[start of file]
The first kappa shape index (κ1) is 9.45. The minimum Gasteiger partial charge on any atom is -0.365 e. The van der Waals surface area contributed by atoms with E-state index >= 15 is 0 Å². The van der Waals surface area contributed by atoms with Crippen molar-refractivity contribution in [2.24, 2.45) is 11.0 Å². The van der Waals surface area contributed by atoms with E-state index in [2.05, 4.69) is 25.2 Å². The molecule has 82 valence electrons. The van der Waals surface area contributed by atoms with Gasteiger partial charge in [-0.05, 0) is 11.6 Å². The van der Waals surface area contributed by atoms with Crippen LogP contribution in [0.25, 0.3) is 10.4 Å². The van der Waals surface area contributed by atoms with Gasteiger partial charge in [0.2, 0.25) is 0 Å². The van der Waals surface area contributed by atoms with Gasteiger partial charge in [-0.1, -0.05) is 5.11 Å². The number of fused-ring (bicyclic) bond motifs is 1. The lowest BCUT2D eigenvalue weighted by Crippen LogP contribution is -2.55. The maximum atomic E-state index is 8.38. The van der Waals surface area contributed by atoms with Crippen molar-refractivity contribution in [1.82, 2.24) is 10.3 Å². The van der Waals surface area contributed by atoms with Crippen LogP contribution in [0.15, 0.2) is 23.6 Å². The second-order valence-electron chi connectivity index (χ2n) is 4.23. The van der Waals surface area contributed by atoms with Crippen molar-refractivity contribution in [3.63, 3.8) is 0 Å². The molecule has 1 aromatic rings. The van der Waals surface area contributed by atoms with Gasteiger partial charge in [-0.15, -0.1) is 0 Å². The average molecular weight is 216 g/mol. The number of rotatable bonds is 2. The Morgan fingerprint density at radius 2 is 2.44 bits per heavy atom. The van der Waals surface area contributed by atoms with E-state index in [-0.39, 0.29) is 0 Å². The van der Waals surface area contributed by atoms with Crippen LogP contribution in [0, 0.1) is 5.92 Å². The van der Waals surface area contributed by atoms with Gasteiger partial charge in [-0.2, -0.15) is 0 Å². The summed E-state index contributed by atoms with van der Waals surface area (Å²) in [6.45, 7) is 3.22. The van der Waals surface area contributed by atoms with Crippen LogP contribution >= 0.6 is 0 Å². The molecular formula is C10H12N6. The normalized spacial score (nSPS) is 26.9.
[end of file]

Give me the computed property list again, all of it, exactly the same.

The first kappa shape index (κ1) is 9.45. The minimum Gasteiger partial charge on any atom is -0.365 e. The van der Waals surface area contributed by atoms with E-state index >= 15 is 0 Å². The van der Waals surface area contributed by atoms with Crippen molar-refractivity contribution in [2.24, 2.45) is 11.0 Å². The van der Waals surface area contributed by atoms with E-state index in [2.05, 4.69) is 25.2 Å². The molecule has 82 valence electrons. The van der Waals surface area contributed by atoms with Gasteiger partial charge in [-0.05, 0) is 11.6 Å². The van der Waals surface area contributed by atoms with Crippen LogP contribution in [0.25, 0.3) is 10.4 Å². The van der Waals surface area contributed by atoms with Gasteiger partial charge in [0.2, 0.25) is 0 Å². The van der Waals surface area contributed by atoms with Gasteiger partial charge in [-0.1, -0.05) is 5.11 Å². The number of fused-ring (bicyclic) bond motifs is 1. The lowest BCUT2D eigenvalue weighted by Crippen LogP contribution is -2.55. The maximum atomic E-state index is 8.38. The van der Waals surface area contributed by atoms with Crippen molar-refractivity contribution in [1.82, 2.24) is 10.3 Å². The van der Waals surface area contributed by atoms with Crippen LogP contribution in [0.15, 0.2) is 23.6 Å². The second-order valence-electron chi connectivity index (χ2n) is 4.23. The van der Waals surface area contributed by atoms with Crippen molar-refractivity contribution in [3.63, 3.8) is 0 Å². The molecule has 1 aromatic rings. The van der Waals surface area contributed by atoms with Gasteiger partial charge in [-0.15, -0.1) is 0 Å². The average molecular weight is 216 g/mol. The number of rotatable bonds is 2. The Morgan fingerprint density at radius 2 is 2.44 bits per heavy atom. The van der Waals surface area contributed by atoms with E-state index in [-0.39, 0.29) is 0 Å². The van der Waals surface area contributed by atoms with Crippen LogP contribution in [0, 0.1) is 5.92 Å². The van der Waals surface area contributed by atoms with Gasteiger partial charge in [-0.2, -0.15) is 0 Å². The summed E-state index contributed by atoms with van der Waals surface area (Å²) in [6.45, 7) is 3.22. The van der Waals surface area contributed by atoms with Crippen LogP contribution >= 0.6 is 0 Å². The molecular formula is C10H12N6. The normalized spacial score (nSPS) is 26.9.